Businesses mirroring society? 

Businesses are part of the society around them, profoundly affected by social phenomena and often reflecting social realities. In France, the twenty-first century has been marked not only by questions over the validity and depth of secularization, but also over the meaning and scope of the principle itself. The relative weakening of Catholicism, the affirmation of the place of Islam, the rising power of evangelicalism, and the development of radical religious movements are all issues that question the twentieth-century balance between State and Religion. In a similar sense, it also questions the relationship between religious discourse and the religious practice of people of faith.

The role of the state: dominate or delegate? 

There is also the question of the involvement of the State. What should be the scope and form of religion in the workplace? What should the position of the State be - simply that of a safeguard of the constitutional principles of both freedom of faith and secularism? 

Or should it, as in the 2016 French labor law, give companies themselves the power to regulate the religious expression of their own employees - essentially, work out their own methods of handling religion in the workplace? Should State departments, such as the French labor inspectorate, support management decisions in even the most delicate situations? Are both things even possible at the same time? 

Could the increase in religious behavior at work be a response to managers failing to give meaning to [...] work itself [...]?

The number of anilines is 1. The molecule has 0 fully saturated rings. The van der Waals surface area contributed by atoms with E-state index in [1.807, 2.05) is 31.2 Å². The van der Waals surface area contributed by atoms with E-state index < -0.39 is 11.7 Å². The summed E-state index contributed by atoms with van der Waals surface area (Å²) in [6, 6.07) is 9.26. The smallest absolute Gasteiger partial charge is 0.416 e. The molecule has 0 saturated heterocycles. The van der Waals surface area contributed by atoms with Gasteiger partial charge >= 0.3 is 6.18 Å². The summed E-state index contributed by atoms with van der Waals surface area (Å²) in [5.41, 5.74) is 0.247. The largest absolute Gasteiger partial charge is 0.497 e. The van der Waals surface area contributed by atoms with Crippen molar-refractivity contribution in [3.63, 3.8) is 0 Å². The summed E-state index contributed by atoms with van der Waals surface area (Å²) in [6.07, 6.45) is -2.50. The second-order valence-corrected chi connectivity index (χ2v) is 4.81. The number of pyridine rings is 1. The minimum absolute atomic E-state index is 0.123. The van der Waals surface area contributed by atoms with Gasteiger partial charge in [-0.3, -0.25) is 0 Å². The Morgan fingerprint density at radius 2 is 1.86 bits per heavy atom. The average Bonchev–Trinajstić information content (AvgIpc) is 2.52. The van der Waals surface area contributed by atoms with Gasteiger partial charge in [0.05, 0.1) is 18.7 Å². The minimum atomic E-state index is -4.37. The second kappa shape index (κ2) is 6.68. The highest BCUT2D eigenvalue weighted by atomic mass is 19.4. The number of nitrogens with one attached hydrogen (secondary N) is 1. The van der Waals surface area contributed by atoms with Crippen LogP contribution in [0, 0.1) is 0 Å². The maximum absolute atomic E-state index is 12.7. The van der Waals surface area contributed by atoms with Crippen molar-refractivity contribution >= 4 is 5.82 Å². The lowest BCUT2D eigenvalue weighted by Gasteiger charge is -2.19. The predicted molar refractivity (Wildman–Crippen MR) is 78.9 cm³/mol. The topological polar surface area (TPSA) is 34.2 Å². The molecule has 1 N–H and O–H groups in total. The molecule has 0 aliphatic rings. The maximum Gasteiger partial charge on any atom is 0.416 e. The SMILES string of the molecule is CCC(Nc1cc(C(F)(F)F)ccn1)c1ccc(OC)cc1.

Come as you are?

The third question concerns the increasing relevance of this issue and what it says about the evolution of work and business. Since the 1990s, firms have emphasized teamwork, collaboration and autonomy, encouraging their employees to be involved in a way that mobilizes their individuality. Work is no longer just about using one’s head and hands, but also calling upon an individual’s sensitivity, creativity and sociability. If an employee comes to work "as they are", it is perhaps unsurprising that their personal selves, including their spiritual and religious commitments, require some freedom to express themselves in the workplace. 

All down to management? 

The fourth and final question concerns the role of management. Could the increase in religious behavior at work be a response to managers failing to give meaning to either work itself or, indeed, the people involved in their businesses? Employees may feel the need to attempt to guide their own behavior by expressing their religious beliefs at work due to a lack of support from management and an overall corporate culture that has failed them.

This article kicks off an incoming series of monthly articles that will discuss and answer these and other questions raised by religion in the workplace. Experts from around the world and from a variety of viewpoints will demonstrate a range of approaches and solutions to a debate that is crucial to rebuilding a healthy relationship with work and society at large. 


Copyright: fauxels